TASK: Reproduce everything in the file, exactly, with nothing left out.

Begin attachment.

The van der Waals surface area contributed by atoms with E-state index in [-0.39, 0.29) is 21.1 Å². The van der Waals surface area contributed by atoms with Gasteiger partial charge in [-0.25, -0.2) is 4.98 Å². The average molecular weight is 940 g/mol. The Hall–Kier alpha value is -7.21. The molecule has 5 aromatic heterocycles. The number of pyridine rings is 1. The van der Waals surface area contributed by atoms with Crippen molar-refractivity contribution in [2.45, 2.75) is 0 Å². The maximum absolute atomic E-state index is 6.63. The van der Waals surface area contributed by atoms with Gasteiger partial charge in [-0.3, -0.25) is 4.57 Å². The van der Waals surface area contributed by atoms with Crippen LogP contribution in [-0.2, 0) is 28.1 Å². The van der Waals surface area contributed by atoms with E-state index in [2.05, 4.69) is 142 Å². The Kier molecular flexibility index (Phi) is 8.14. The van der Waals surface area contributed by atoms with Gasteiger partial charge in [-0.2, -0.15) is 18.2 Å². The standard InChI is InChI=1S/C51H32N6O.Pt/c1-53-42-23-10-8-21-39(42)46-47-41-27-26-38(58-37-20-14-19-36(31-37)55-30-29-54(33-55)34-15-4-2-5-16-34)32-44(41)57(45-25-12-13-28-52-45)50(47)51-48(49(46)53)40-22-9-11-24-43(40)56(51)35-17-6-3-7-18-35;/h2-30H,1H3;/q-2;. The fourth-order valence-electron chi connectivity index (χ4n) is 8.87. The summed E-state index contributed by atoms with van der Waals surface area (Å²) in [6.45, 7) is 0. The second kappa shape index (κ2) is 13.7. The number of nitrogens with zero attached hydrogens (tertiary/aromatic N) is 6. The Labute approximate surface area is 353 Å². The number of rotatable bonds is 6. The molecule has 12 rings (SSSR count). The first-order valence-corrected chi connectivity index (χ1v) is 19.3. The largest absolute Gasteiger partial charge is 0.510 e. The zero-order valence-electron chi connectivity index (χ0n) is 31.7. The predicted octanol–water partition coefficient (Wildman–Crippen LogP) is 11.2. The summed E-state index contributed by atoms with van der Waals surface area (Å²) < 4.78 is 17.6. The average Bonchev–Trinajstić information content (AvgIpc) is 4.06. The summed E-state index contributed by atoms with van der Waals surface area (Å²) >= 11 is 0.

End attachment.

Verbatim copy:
The van der Waals surface area contributed by atoms with E-state index in [-0.39, 0.29) is 21.1 Å². The van der Waals surface area contributed by atoms with Gasteiger partial charge in [-0.25, -0.2) is 4.98 Å². The average molecular weight is 940 g/mol. The Hall–Kier alpha value is -7.21. The molecule has 5 aromatic heterocycles. The number of pyridine rings is 1. The van der Waals surface area contributed by atoms with Crippen molar-refractivity contribution in [2.45, 2.75) is 0 Å². The maximum absolute atomic E-state index is 6.63. The van der Waals surface area contributed by atoms with Gasteiger partial charge in [-0.3, -0.25) is 4.57 Å². The van der Waals surface area contributed by atoms with Crippen LogP contribution in [-0.2, 0) is 28.1 Å². The van der Waals surface area contributed by atoms with E-state index in [2.05, 4.69) is 142 Å². The Kier molecular flexibility index (Phi) is 8.14. The van der Waals surface area contributed by atoms with Gasteiger partial charge in [-0.2, -0.15) is 18.2 Å². The standard InChI is InChI=1S/C51H32N6O.Pt/c1-53-42-23-10-8-21-39(42)46-47-41-27-26-38(58-37-20-14-19-36(31-37)55-30-29-54(33-55)34-15-4-2-5-16-34)32-44(41)57(45-25-12-13-28-52-45)50(47)51-48(49(46)53)40-22-9-11-24-43(40)56(51)35-17-6-3-7-18-35;/h2-30H,1H3;/q-2;. The fourth-order valence-electron chi connectivity index (χ4n) is 8.87. The summed E-state index contributed by atoms with van der Waals surface area (Å²) in [6.45, 7) is 0. The second kappa shape index (κ2) is 13.7. The number of nitrogens with zero attached hydrogens (tertiary/aromatic N) is 6. The Labute approximate surface area is 353 Å². The number of rotatable bonds is 6. The molecule has 12 rings (SSSR count). The first-order valence-corrected chi connectivity index (χ1v) is 19.3. The largest absolute Gasteiger partial charge is 0.510 e. The zero-order valence-electron chi connectivity index (χ0n) is 31.7. The predicted octanol–water partition coefficient (Wildman–Crippen LogP) is 11.2. The summed E-state index contributed by atoms with van der Waals surface area (Å²) < 4.78 is 17.6. The average Bonchev–Trinajstić information content (AvgIpc) is 4.06. The summed E-state index contributed by atoms with van der Waals surface area (Å²) >= 11 is 0.